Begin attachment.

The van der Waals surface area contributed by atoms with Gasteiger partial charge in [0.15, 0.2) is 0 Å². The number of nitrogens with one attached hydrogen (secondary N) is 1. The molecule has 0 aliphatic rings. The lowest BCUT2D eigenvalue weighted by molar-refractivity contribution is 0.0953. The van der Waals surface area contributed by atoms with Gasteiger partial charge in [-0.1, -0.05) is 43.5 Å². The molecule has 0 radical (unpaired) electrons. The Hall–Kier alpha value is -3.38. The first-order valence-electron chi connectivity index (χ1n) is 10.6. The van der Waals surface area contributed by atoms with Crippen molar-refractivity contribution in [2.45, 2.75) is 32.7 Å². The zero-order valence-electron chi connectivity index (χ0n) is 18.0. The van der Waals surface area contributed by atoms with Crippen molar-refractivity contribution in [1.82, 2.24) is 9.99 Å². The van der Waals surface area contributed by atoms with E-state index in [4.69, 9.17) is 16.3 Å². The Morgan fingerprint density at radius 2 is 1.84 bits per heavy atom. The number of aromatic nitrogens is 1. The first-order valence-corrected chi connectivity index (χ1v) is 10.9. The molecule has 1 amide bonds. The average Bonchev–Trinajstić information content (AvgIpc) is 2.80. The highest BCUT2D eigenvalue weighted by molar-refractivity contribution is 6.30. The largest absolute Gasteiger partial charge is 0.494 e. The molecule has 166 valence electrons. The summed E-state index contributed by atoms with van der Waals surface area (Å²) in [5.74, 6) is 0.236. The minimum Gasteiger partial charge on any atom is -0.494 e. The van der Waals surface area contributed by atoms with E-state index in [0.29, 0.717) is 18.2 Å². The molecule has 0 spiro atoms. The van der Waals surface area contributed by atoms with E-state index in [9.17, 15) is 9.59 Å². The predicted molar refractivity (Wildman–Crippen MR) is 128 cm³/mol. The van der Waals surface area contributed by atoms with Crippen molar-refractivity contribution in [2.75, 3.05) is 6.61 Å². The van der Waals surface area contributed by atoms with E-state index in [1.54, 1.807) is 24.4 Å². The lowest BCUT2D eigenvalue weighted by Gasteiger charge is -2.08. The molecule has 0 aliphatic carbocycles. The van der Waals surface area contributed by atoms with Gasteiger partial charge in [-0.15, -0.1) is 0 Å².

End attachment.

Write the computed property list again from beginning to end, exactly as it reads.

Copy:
The van der Waals surface area contributed by atoms with Gasteiger partial charge in [0.15, 0.2) is 0 Å². The number of nitrogens with one attached hydrogen (secondary N) is 1. The molecule has 0 aliphatic rings. The lowest BCUT2D eigenvalue weighted by molar-refractivity contribution is 0.0953. The van der Waals surface area contributed by atoms with Gasteiger partial charge in [-0.1, -0.05) is 43.5 Å². The molecule has 0 radical (unpaired) electrons. The Hall–Kier alpha value is -3.38. The first-order valence-electron chi connectivity index (χ1n) is 10.6. The van der Waals surface area contributed by atoms with Crippen molar-refractivity contribution in [2.45, 2.75) is 32.7 Å². The zero-order valence-electron chi connectivity index (χ0n) is 18.0. The van der Waals surface area contributed by atoms with Crippen molar-refractivity contribution in [1.82, 2.24) is 9.99 Å². The van der Waals surface area contributed by atoms with E-state index in [4.69, 9.17) is 16.3 Å². The Morgan fingerprint density at radius 2 is 1.84 bits per heavy atom. The number of aromatic nitrogens is 1. The first-order valence-corrected chi connectivity index (χ1v) is 10.9. The molecule has 1 amide bonds. The average Bonchev–Trinajstić information content (AvgIpc) is 2.80. The highest BCUT2D eigenvalue weighted by molar-refractivity contribution is 6.30. The largest absolute Gasteiger partial charge is 0.494 e. The molecule has 166 valence electrons. The summed E-state index contributed by atoms with van der Waals surface area (Å²) in [5.74, 6) is 0.236. The minimum Gasteiger partial charge on any atom is -0.494 e. The van der Waals surface area contributed by atoms with E-state index in [0.29, 0.717) is 18.2 Å². The molecule has 0 spiro atoms. The van der Waals surface area contributed by atoms with E-state index in [9.17, 15) is 9.59 Å². The predicted molar refractivity (Wildman–Crippen MR) is 128 cm³/mol. The van der Waals surface area contributed by atoms with Crippen molar-refractivity contribution in [2.75, 3.05) is 6.61 Å². The van der Waals surface area contributed by atoms with E-state index in [1.54, 1.807) is 24.4 Å². The lowest BCUT2D eigenvalue weighted by Gasteiger charge is -2.08. The molecule has 0 aliphatic carbocycles. The van der Waals surface area contributed by atoms with Gasteiger partial charge in [-0.15, -0.1) is 0 Å².